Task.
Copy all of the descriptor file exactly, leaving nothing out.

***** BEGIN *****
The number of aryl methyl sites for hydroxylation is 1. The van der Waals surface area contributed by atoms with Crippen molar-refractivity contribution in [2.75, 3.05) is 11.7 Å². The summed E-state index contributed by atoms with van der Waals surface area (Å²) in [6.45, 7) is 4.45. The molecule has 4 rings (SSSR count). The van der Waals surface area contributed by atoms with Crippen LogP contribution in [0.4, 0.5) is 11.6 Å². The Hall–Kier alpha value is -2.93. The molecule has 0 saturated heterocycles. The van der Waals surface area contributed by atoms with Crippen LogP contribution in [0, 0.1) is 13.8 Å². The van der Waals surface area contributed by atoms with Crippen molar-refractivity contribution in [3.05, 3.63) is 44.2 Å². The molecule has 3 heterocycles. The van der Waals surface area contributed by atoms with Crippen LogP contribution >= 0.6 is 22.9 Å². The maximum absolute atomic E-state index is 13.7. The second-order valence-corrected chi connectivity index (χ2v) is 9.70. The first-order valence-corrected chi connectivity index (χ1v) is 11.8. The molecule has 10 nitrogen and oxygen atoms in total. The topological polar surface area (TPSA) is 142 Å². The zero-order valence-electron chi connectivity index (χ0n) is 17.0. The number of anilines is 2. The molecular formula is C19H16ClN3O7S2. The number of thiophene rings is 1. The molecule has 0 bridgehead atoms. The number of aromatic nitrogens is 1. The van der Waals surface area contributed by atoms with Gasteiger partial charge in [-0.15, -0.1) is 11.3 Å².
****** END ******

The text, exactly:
The number of aryl methyl sites for hydroxylation is 1. The van der Waals surface area contributed by atoms with Crippen molar-refractivity contribution in [2.75, 3.05) is 11.7 Å². The summed E-state index contributed by atoms with van der Waals surface area (Å²) in [6.45, 7) is 4.45. The molecule has 4 rings (SSSR count). The van der Waals surface area contributed by atoms with Crippen LogP contribution in [0.4, 0.5) is 11.6 Å². The Hall–Kier alpha value is -2.93. The molecule has 0 saturated heterocycles. The van der Waals surface area contributed by atoms with Crippen LogP contribution in [0, 0.1) is 13.8 Å². The van der Waals surface area contributed by atoms with Crippen molar-refractivity contribution in [3.05, 3.63) is 44.2 Å². The molecule has 3 heterocycles. The van der Waals surface area contributed by atoms with Crippen LogP contribution >= 0.6 is 22.9 Å². The maximum absolute atomic E-state index is 13.7. The second-order valence-corrected chi connectivity index (χ2v) is 9.70. The first-order valence-corrected chi connectivity index (χ1v) is 11.8. The molecule has 10 nitrogen and oxygen atoms in total. The topological polar surface area (TPSA) is 142 Å². The zero-order valence-electron chi connectivity index (χ0n) is 17.0. The number of anilines is 2. The molecular formula is C19H16ClN3O7S2. The number of thiophene rings is 1. The molecule has 0 bridgehead atoms. The number of aromatic nitrogens is 1. The van der Waals surface area contributed by atoms with Gasteiger partial charge in [-0.15, -0.1) is 11.3 Å².